Anterior Cruciate Ligament (ACL) Reconstruction Surgery

 

Participant

Jerry A.Lubliner, MD

Jerry A.Lubliner, MD Chief of Sports Medicine at Beth Israel Orthopedics

Dr. Jerry A. Lubliner, a specialist in minimally invasive treatment of sports injuries, is certified by the American Board of Orthopedic Surgery and fellowship trained in sports medicine. Dr. Lubliner’s sports medicine practice focuses on ...
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Dr. Jerry A. Lubliner, Chief of Sports Medicine at Beth Israel Orthopedics and vastly experienced in surgical treatment of sports injuries, will be performing an Anterior Cruciate Ligament (ACL) reconstruction surgery. The anterior cruciate ligament is one of the many ligaments that provide stability to the knee. The ACL is frequently injured, and when this occurs, usually requires surgical reconstruction. 


Surgery to reconstruct a torn ACL involves replacing the ligament precisely in the knee, either with the patient's own donor graft, called an autograft, or a cadaver graft, called an allograft. Using minimally invasive arthroscopic surgery techniques (a little as 1 cm incisions), the surgeon removes the torn ends of the existing anterior cruciate ligament and repairs any damage to the surrounding tissues. Tunnels are then drilled into the tibia (shin bone) and the femur (thigh bone) for placement of the new tendon graft, in the exact position of the original ACL.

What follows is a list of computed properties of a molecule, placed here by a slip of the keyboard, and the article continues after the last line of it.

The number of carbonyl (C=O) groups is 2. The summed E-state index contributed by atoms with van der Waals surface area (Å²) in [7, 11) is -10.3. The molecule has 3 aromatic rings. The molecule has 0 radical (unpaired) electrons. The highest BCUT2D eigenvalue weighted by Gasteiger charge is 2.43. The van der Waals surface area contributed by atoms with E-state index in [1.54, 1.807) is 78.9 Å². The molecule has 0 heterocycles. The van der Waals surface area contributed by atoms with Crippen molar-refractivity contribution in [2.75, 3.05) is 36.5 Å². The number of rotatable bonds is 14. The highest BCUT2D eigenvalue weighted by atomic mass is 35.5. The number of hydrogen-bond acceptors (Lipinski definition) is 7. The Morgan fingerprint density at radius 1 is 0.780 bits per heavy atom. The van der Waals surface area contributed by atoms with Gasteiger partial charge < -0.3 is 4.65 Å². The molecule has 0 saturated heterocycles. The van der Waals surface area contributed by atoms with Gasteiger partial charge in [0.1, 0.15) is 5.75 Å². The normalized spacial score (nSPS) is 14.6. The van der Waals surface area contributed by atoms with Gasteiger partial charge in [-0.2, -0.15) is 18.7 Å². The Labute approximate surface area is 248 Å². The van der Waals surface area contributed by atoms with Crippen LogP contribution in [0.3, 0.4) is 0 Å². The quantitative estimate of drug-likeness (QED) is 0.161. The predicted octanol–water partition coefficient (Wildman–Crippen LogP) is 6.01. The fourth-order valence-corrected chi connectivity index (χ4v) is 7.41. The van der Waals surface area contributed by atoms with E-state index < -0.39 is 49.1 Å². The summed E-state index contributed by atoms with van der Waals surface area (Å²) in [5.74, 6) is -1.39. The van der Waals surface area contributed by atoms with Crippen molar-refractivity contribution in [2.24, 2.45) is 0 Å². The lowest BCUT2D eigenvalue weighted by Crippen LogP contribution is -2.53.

The tendon graft is then threaded into these new tunnels and held in place by specially engineered plastic or metal screws and other fixation devices, creating a new anterior cruciate ligament. The surgeon tests the tension of the new ACL and makes sure there is full range of motion before closing. ACL reconstruction surgery patients go home the same day of surgery, and often return to work within one week. After six months, the patient is allowed to return to sports without restrictions and without a brace.